In a hobby that prioritises the science of filtration, as a means of providing a healthy environment for koi, the fish themselves have their own very effective filtration system- the kidney.
Kidneys are responsible for filtering out dissolved impurities from the blood on a continuous basis, preventing the blood from becoming toxic.
Like all filters, the kidney has a site of input and output. The blood divides into very fine capillaries, which intertwine with collecting kidney tubules which collect the impurities filtered out of the blood. The tubules later combine to form a larger collecting tube called the urethra which takes the urine from the kidneys to the vent area.
Water continuously enters a koi’s body in an uncontrollable manner and unless regulated, would cause the fish stress and eventual death by diluting the fish’s tissues.
It is the kidneys’ role to remove this water from a koi’s tissues, producing large quantities of a very dilute urine. The kidneys are called upon to work overtime when a koi is carrying a wound or an ulcer as excessive water freely enters the tissues through the opening. As this water influx is greater than normal, the kidneys must work overtime to maintain the correct water balance within the fish’s tissues.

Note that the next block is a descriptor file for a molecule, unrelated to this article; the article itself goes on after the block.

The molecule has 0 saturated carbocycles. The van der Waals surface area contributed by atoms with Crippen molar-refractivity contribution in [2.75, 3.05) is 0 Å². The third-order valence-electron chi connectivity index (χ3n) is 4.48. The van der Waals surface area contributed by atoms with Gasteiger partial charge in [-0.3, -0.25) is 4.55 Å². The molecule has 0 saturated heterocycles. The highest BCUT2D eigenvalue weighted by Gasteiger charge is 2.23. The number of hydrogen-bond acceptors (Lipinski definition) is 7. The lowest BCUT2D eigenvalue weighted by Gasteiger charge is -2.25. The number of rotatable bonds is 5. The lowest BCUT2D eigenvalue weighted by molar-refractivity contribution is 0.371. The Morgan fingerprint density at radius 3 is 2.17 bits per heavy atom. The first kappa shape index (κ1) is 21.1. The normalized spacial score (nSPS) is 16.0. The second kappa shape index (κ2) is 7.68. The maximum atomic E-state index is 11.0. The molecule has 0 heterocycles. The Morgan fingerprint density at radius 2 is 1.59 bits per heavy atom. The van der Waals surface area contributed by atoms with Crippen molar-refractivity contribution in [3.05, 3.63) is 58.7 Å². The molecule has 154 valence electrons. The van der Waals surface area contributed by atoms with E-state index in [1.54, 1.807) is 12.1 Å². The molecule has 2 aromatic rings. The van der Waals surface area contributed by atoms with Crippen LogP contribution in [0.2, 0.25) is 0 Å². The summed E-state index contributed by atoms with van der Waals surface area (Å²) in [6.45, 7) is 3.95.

Consequently, it can often be a combination of blood poisoning and kidney failure that cause the death of a severely ulcerated koi.
Koi is short for Nishikigoi, the Japanese for ‘coloured carp’. Koi on its own simply means carp and when describing these beautiful fish, simply ‘koi’ will suffice. The term ‘koi carp’ is often heard in koi keeping circles but this is an inaccurate anglicised term that literally translates as ‘carp carp’.
Koi have been selectively bred from a black carp variety called Magoi, over several hundred years and the koi phenomenon exists today as a result of the specific genetic characteristics of these fish.